Eruption Trail Mount St. Helens National Volcanic Monument
Mount St. Helens Photo Walking Tour Eruption Trail Mount St. Helens National Volcanic Monument. Nona Litch © 2010

The Eruption Trail is a one mile paved trail at the Johnston Ridge Observatory, Mount St. Helens National Volcanic Monument.

The trailhead for the Eruption Trail is in the plaza of the Johnston Ridge Observatory, at the end of the road for Spirit Lake Highway SR 504. It is an accessible paved trail that climbs 100 feet and circles back down to the parking lot and back to the observatory.

Along this trail, you see blasted tree trunks from the lateral blast during the eruption. A compass plaza at the top of the hill points out landmarks all around.

The trail and observatory are just a little over five miles from the summit of Mount St. Helens and the still-active lava dome. This is the area for the best views into the crater you can get on an official trail.

The Eruption Trail can be walked with any athletic or comfort shoes. I recommend against flip flops due to the incline, both up and down. Wheelchairs may need assistance with the incline. The altitude is 4200 to 4300 feet, so lowlanders may need to take it slower and remember to take deep breaths. Any excuse to pause and contemplate the volcano is well-used.

Pets are not allowed on the trail. Signs caution to stay on the trails or face a minimum $100 fine. This is a fragile landscape still struggling to recover.

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Blast Zone Tree Stumps Photo

Blast Zone Tree Stumps at Mount St. Helens National Volcanic Monument
Mount St. Helens National Volcanic Monument Photos Blast Zone Tree Stumps. Nona Litch © 2010

The lateral blast of the May 18, 1980 eruption blew down 250 square miles of timber, including these trees on Johnston Ridge.

The May 18, 1980 eruption of Mount St. Helens began with a 5.2 earthquake that triggered the most massive landslide ever recorded. As the bulging north face of the mountain slid into the surrounding valley, it uncovered trapped volcanic gases that had been building for months. The resulting lateral blast of 300F gas traveled at supersonic speeds, over 700 miles per hour, straight north across the valley and ridges. The blast did not go up, it blew straight out of the north flank of the mountain.

The blast blew down timber over a 250 square mile area. The trees lay like matchsticks, all lined up in the direction away from the blast.

The very existence of lateral volcanic blasts was debated before this eruption. Volcanoes always erupt straight up, right? David Johnston, the geologist who lost his life at this spot, had predicted that Mount St. Helens would erupt with a lateral blast. What was he doing here, then? He was asked to substitute for the other geologist who was manning the Coldwater II observation post, just for one day. It was a fateful day.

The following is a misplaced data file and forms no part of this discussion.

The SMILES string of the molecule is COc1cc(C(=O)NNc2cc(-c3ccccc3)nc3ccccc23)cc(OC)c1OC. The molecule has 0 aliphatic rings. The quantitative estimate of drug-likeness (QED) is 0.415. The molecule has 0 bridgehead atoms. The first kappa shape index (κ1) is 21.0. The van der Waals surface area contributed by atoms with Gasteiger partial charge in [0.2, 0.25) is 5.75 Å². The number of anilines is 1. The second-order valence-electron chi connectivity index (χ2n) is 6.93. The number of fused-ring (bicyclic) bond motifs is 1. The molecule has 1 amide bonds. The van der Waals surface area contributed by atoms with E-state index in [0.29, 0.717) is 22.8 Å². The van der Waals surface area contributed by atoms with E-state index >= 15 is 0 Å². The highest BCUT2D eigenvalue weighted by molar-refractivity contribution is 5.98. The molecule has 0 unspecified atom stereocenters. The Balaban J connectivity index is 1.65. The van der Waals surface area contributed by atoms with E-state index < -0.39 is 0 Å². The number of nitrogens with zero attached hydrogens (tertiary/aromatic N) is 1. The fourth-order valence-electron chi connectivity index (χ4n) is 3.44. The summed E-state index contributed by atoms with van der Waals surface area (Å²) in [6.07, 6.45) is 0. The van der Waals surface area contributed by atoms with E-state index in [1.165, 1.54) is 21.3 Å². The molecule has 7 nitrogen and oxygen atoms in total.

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Compass on Eruption Trail

Compass Eruption Trail Mount St. Helens National Volcanic Monument
Mount St. Helens National Volcanic Monument Compass Eruption Trail Mount St. Helens National Volcanic Monument. Nona Litch © 2010

A bronze compass helps visitors spot and name landmarks from the Eruption Trail at Mount St. Helens National Volcanic Monument.

After ascending 100 feet on the paved Eruption Trail from the Johnston Ridge Observatory, visitors can use the bronze compass to locate and name landmarks 360 degrees from the viewpoint.

Besides Mount St. Helens itself, about five miles to the south, visitors can see Mount Adams and spy a sliver of Spirit Lake to the east.

From here, the Eruption Trail descends to a split with the Boundary Trail and continues further to the parking lot.

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Blast Zone North of Eruption Trail

View to North from Eruption Trail Mount St. Helens National Volcanic Monument
Mount St. Helens National Volcanic Monument View to North from Eruption Trail. Nona Litch © 2010

The ridges and valleys north of Mount St. Helens were forested until the day of the eruption in 1980. Thirty years later, they still have only low shrubs.

Photos from Johnston Ridge before May 18, 1980 show forests extending from the base of the mountain and northward. This view would have been of a forest where Weyerhaeuser harvested mature trees for lumber.

The view here, 30 years later, shows land still barren of trees. It is a vista you might expect in eastern Washington's desert, not in the rain forest of the Cascades. The white trunks of the forest blown down in the lateral blast are still visible, but most have sunk into the ashfall that covered the hills, and deteriorated into nutrients for the huckleberry bushes and wildflowers that are returning.

On the drive along SR 504, visitors see new forests growing, but they are only in areas replanted by man. Natural seeding for trees has not occurred widely.

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Mount St. Helens from Eruption Trail

Mount St. Helens from Johnston Ridge Observatory